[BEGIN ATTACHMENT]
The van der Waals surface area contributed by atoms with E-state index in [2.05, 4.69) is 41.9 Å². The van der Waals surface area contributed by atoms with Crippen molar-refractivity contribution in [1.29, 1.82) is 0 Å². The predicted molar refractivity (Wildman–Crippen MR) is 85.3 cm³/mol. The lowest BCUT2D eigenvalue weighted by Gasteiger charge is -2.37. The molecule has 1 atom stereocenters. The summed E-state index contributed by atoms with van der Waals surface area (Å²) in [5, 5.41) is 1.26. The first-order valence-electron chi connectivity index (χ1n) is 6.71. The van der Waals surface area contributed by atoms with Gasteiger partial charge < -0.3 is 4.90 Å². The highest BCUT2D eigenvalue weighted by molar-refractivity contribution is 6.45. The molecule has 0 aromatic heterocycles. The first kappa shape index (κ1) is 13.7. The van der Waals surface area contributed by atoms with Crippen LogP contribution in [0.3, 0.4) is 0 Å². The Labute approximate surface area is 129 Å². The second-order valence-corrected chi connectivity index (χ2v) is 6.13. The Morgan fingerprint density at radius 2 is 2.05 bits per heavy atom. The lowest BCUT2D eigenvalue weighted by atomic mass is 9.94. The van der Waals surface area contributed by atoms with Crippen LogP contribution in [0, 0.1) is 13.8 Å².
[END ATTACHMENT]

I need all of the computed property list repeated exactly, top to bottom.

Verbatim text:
The van der Waals surface area contributed by atoms with E-state index in [2.05, 4.69) is 41.9 Å². The van der Waals surface area contributed by atoms with Crippen molar-refractivity contribution in [1.29, 1.82) is 0 Å². The predicted molar refractivity (Wildman–Crippen MR) is 85.3 cm³/mol. The lowest BCUT2D eigenvalue weighted by Gasteiger charge is -2.37. The molecule has 1 atom stereocenters. The summed E-state index contributed by atoms with van der Waals surface area (Å²) in [5, 5.41) is 1.26. The first-order valence-electron chi connectivity index (χ1n) is 6.71. The van der Waals surface area contributed by atoms with Gasteiger partial charge < -0.3 is 4.90 Å². The highest BCUT2D eigenvalue weighted by molar-refractivity contribution is 6.45. The molecule has 0 aromatic heterocycles. The first kappa shape index (κ1) is 13.7. The van der Waals surface area contributed by atoms with Crippen LogP contribution in [0.3, 0.4) is 0 Å². The Labute approximate surface area is 129 Å². The second-order valence-corrected chi connectivity index (χ2v) is 6.13. The Morgan fingerprint density at radius 2 is 2.05 bits per heavy atom. The lowest BCUT2D eigenvalue weighted by atomic mass is 9.94. The van der Waals surface area contributed by atoms with Crippen LogP contribution in [0, 0.1) is 13.8 Å².